Once established, echinaceas are long-lived, valuable garden plants. They are stiff-stemmed and self-supporting and require little care, in fact they dislike disturbance so are best left alone.
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When to plant echinaceas
If possible buy large well-grown plants and get them into the ground by early September to allow time for plants to develop a root system.
They are easily raised from seed too and usually flower in their first year if planted by March.
Where to plant echinaces
Echinaceas prefer fertile soil although you can improve your soil by adding garden compost when planting.
When echinaceas flower
Echinaces peak in August and carry on until late autumn eventually forming an enduring seedhead for winter.
When to divide echinaceas
Echinaceas should be left alone once planted because they resent disturbance.
If you do have to move them or divide them spring is the best time but you will have to keep all divisions well watered in dry conditions.
Caring for echinaceas
You can mulch after damp weather in early summer to retain moisture if your garden tends to be dry.
Like many North American prairie plants (including heleniums) their ideal is a cold winter followed by a warm spring. They happily tolerate hot summers, however echinaceas do not enjoy mild, wet winters so it’s best to plant in spring, or at least by early September, so that any newly-planted ones can develop a root system.
Some newer varieties (like 'Art’s Pride') often fail to overwinter in wet gardens.
Bees and butterflies adore echinacea.
Grow echinaceas with…
Echinaceas are strong and robust and they look their best among frothy planting and tousled grasses. Deschampsias, panicums and pennisetums offer a contrast. The orange-yellows flatter blue geraniums. The clear-pink forms mingle well with dusky sedums especially 'Purple Emperor'.
The bronzed cone in the middle allows them to be mixed with many colours, including yellow and orange.
Varieties of echinaceas
There are nine species all found in central and eastern North America. Although they all have the distinctive cone surrounded by ray petals, they vary in stature and stance. Echinacea pallida has drooping, ribbon-like pink petals and it looks quite fragile and delicate in a border. E. paradoxa has narrow yellow petals and E. purpurea (the most commonly and easily grown of the three) is bolder with flat, level flowers mostly in pink, but also in white.
In recent years many hybrid varieties have appeared in sunset shades, green and pink. However 'White Swan', 'Magnus' (a large pink) and the aptly named 'Double Decker' are available from Thompson & Morgan.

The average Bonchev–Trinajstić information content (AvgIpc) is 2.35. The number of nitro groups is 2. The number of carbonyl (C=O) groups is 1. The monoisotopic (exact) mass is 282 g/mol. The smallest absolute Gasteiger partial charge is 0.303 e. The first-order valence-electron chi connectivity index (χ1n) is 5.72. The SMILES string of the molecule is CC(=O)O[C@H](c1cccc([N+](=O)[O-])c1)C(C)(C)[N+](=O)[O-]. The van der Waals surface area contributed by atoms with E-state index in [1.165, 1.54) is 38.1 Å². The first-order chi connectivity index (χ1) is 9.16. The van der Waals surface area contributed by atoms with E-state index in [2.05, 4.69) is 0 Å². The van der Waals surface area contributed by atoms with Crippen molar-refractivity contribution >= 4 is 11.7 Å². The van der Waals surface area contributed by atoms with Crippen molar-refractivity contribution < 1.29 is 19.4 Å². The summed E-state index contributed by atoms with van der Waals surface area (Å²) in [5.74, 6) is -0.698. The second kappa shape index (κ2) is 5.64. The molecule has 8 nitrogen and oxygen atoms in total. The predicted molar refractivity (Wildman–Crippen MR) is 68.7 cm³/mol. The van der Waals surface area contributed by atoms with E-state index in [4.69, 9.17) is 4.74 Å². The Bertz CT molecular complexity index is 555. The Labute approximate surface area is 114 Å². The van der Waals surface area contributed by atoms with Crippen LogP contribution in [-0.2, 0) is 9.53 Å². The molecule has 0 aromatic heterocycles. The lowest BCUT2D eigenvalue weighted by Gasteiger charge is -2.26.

New echinacea breeding
For many years echinaceas only came in white or strong pink, but in recent years plant breeders have produced a series of hybrid varieties in soft shades of orange and lime-green. This new range of colours has broadened their appeal and some of the yellows and greens are scented. Breeders have also developed doubles although these are less pleasing in the garden setting than the singles. These have all proved hardy and the twenty or so I grow all came through the arctic conditions of last winter. Hybrids tend to be more vigorous than species, but some of the tap-rooted ones (taking after E. paradoxa) succumb in wet winters.
Excellent new echinaceas
The Big Sky Series
These are hybrids of E. paradoxa and E. purpurea (bred by Saul Nurseries of Atlanta in Georgia).
'Harvest Moon' (syn 'Matthew Saul')
This soft orange-yellow echinacea is a magnificent addition to any garden and it’s a good performer. Possibly the best of the series and definitely enduring.
'Sundown' (syn. 'Evan Saul')
A smaller flowered copper-orange echinacea with a bronzed middle. This almost smoulders in the garden.
A salmon-pink echinacea in sandstone-red shades - the middle is also the same shade.
This pale echinacea has clear citron-yellow shading on the petals - flowers age to cream-white.
This rich carmine-red has a pink middle so it’s a very vibrant as the sun fades into dusk.
A magenta-pink echinacea.
'Summer Sky' (syn 'Katie Saul')
This peach-rose echinacea looks like shot-silk.
Vibrant orange and red echinaceas look great but can be difficult to place.
A pumpkin-orange echinacea with an orange-tinted middle
A new deep orange-red variety.
Strong pink echinaceas stand out well on their own and good to use with grasses.
Selected by Piet Oudolf,, this sturdy echinacea has short blunt petals set round an enormous flat middle - sometimes this rots.
A purple-pink dazzler with fascinating buds and sepals -so this would be among my top three. Easy and long-lived.
'Kim’s Knee High'
A short (55 cm) clear-pink echinacea bearing lots of scented flowers.
A seed-raised strain so variable. Most plants are strong and robust with large deep-pink flowers.
The first fully double pink echinacea. The cone has been replaced by fluffy petals.
A seed strain and the seedlings take a couple of years to develop their tuft of petals. If you see a good form buy it.
White echinaceas are good with darker colours.
A shorter white-flowered echinacea -again with scented flowers.
A variable seed-raised white echinacea with golden middles.
A two tone red and green - easily lost in the garden although much admired by visitors.
Another rounded double which has florets where the crown should be-but much neater than 'Razzmatazz'.
This a cool-white echinacea with a green middle and green tips to the petals. I can’t wait to grow one.
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